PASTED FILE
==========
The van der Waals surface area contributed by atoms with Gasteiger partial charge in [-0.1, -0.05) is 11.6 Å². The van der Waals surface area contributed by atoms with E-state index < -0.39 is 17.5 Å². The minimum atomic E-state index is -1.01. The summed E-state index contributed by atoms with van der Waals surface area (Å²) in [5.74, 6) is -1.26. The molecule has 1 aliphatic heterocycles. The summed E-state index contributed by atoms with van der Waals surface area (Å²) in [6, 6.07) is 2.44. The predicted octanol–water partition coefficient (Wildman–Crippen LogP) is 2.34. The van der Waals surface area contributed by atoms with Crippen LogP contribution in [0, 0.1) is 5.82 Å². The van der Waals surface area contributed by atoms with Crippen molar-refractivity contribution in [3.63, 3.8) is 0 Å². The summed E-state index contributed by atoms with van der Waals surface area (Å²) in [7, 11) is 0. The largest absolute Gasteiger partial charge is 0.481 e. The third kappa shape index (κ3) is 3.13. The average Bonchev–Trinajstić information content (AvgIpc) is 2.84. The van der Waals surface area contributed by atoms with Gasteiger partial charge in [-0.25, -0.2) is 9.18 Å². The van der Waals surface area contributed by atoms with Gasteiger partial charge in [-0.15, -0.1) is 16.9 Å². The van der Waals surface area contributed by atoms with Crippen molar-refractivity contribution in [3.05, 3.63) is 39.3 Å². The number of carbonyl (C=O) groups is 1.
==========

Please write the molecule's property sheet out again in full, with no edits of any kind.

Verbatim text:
The van der Waals surface area contributed by atoms with Gasteiger partial charge in [-0.1, -0.05) is 11.6 Å². The van der Waals surface area contributed by atoms with E-state index < -0.39 is 17.5 Å². The minimum atomic E-state index is -1.01. The summed E-state index contributed by atoms with van der Waals surface area (Å²) in [5.74, 6) is -1.26. The molecule has 1 aliphatic heterocycles. The summed E-state index contributed by atoms with van der Waals surface area (Å²) in [6, 6.07) is 2.44. The predicted octanol–water partition coefficient (Wildman–Crippen LogP) is 2.34. The van der Waals surface area contributed by atoms with Crippen LogP contribution in [0, 0.1) is 5.82 Å². The van der Waals surface area contributed by atoms with Crippen molar-refractivity contribution in [3.63, 3.8) is 0 Å². The summed E-state index contributed by atoms with van der Waals surface area (Å²) in [7, 11) is 0. The largest absolute Gasteiger partial charge is 0.481 e. The third kappa shape index (κ3) is 3.13. The average Bonchev–Trinajstić information content (AvgIpc) is 2.84. The van der Waals surface area contributed by atoms with Gasteiger partial charge in [-0.25, -0.2) is 9.18 Å². The van der Waals surface area contributed by atoms with Gasteiger partial charge in [-0.15, -0.1) is 16.9 Å². The van der Waals surface area contributed by atoms with Crippen molar-refractivity contribution in [3.05, 3.63) is 39.3 Å². The number of carbonyl (C=O) groups is 1.